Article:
Seven years ago I started research on the Lincoln Cottage, a small house situated on a hill on the edge of Washington D.C. where Abraham Lincoln spent his summers while President. He couldn’t travel to the Shenandoah Mountains like Herbert Hoover did or Camp David like many modern presidents do now. Our country was at war so he needed to stay close to Washington.
However he needed a place that was quiet, where he could think outside the chaos of Washington, and escape the hot swampy weather surrounding the White House. Even during the usually idyllic summer months Lincoln was often described as sad and restless as he wandered the grounds. During the summer of 1862 while living at the cottage he formed his thoughts on slavery that would he would eventually formalize with the Emancipation Proclamation.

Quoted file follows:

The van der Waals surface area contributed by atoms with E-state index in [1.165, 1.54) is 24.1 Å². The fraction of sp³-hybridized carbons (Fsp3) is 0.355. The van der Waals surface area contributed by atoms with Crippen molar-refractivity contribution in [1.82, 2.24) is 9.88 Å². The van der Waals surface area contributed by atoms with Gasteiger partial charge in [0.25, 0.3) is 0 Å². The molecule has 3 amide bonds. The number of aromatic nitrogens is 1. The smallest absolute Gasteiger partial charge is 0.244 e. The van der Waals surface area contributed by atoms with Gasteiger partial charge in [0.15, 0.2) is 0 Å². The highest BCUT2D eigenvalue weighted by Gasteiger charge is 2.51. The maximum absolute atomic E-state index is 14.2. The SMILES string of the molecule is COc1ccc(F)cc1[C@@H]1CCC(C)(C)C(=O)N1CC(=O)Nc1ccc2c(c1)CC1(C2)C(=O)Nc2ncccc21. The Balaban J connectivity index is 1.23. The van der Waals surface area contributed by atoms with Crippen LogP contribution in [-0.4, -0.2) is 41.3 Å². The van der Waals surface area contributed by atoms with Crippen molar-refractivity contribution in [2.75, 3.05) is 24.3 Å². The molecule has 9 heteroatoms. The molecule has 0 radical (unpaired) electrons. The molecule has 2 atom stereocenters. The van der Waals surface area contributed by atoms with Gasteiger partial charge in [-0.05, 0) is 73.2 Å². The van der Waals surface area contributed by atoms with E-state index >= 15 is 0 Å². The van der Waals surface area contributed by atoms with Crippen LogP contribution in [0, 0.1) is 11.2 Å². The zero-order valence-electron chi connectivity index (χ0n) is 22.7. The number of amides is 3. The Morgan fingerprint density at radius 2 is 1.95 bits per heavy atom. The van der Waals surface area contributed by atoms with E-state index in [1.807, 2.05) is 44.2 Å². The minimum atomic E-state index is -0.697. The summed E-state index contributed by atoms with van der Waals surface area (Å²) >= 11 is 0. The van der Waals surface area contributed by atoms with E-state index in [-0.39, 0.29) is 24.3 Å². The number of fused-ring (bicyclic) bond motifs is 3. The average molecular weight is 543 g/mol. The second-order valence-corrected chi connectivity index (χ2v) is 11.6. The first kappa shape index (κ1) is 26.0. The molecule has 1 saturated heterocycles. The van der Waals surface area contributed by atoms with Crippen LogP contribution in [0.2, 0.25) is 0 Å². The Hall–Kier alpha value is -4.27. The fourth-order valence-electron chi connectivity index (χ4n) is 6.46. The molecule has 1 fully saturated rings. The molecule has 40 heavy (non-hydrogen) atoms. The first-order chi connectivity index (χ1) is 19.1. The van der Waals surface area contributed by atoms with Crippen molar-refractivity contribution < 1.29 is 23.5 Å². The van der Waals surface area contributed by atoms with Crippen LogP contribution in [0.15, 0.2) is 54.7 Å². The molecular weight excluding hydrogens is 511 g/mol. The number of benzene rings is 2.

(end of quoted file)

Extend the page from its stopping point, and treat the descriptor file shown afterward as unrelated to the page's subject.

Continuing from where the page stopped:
My research led to the restoration of the Lincoln Cottage grounds which are now open to the public. The restoration project was initiated in anticipation of the Lincoln Bicentennial, which was in full swing this week surrounding what would have been Lincoln’s 150th birthday. Leading many of those celebrations was President Barack Obama.
In 2002, when I started this project I would not have believed that an African-American would reside in the White House when the celebration commenced. Now I can’t imagine anything else. In itself it’s the most profound element of the celebration and exactly what Lincoln foresaw as he pondered this very issue at the Lincoln Cottage.